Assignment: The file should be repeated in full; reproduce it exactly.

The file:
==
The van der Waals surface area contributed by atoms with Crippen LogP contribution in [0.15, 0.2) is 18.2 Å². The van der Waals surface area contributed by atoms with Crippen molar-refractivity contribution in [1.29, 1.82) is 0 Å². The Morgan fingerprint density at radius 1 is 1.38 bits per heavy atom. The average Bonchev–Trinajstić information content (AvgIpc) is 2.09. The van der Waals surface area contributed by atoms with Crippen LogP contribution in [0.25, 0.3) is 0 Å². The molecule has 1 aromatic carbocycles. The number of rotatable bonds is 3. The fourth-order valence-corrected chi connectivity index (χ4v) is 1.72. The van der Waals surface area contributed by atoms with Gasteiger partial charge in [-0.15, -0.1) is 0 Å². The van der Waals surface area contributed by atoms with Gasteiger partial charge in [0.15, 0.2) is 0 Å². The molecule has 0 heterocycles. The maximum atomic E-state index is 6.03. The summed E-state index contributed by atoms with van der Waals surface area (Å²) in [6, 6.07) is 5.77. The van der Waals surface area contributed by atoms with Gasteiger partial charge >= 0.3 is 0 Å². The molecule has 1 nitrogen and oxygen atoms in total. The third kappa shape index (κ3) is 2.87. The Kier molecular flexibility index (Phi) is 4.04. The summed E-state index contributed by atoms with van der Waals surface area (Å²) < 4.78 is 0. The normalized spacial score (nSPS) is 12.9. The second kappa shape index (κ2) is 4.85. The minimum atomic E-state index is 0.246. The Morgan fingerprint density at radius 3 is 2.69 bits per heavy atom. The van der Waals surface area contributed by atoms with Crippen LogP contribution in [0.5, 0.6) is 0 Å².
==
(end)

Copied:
The van der Waals surface area contributed by atoms with Crippen LogP contribution in [0.15, 0.2) is 18.2 Å². The van der Waals surface area contributed by atoms with Crippen molar-refractivity contribution in [1.29, 1.82) is 0 Å². The Morgan fingerprint density at radius 1 is 1.38 bits per heavy atom. The average Bonchev–Trinajstić information content (AvgIpc) is 2.09. The van der Waals surface area contributed by atoms with Crippen LogP contribution in [0.25, 0.3) is 0 Å². The molecule has 1 aromatic carbocycles. The number of rotatable bonds is 3. The fourth-order valence-corrected chi connectivity index (χ4v) is 1.72. The van der Waals surface area contributed by atoms with Gasteiger partial charge in [-0.15, -0.1) is 0 Å². The van der Waals surface area contributed by atoms with Gasteiger partial charge in [0.15, 0.2) is 0 Å². The molecule has 0 heterocycles. The maximum atomic E-state index is 6.03. The summed E-state index contributed by atoms with van der Waals surface area (Å²) in [6, 6.07) is 5.77. The van der Waals surface area contributed by atoms with Gasteiger partial charge >= 0.3 is 0 Å². The molecule has 1 nitrogen and oxygen atoms in total. The third kappa shape index (κ3) is 2.87. The Kier molecular flexibility index (Phi) is 4.04. The summed E-state index contributed by atoms with van der Waals surface area (Å²) < 4.78 is 0. The normalized spacial score (nSPS) is 12.9. The second kappa shape index (κ2) is 4.85. The minimum atomic E-state index is 0.246. The Morgan fingerprint density at radius 3 is 2.69 bits per heavy atom. The van der Waals surface area contributed by atoms with Crippen LogP contribution in [0.5, 0.6) is 0 Å².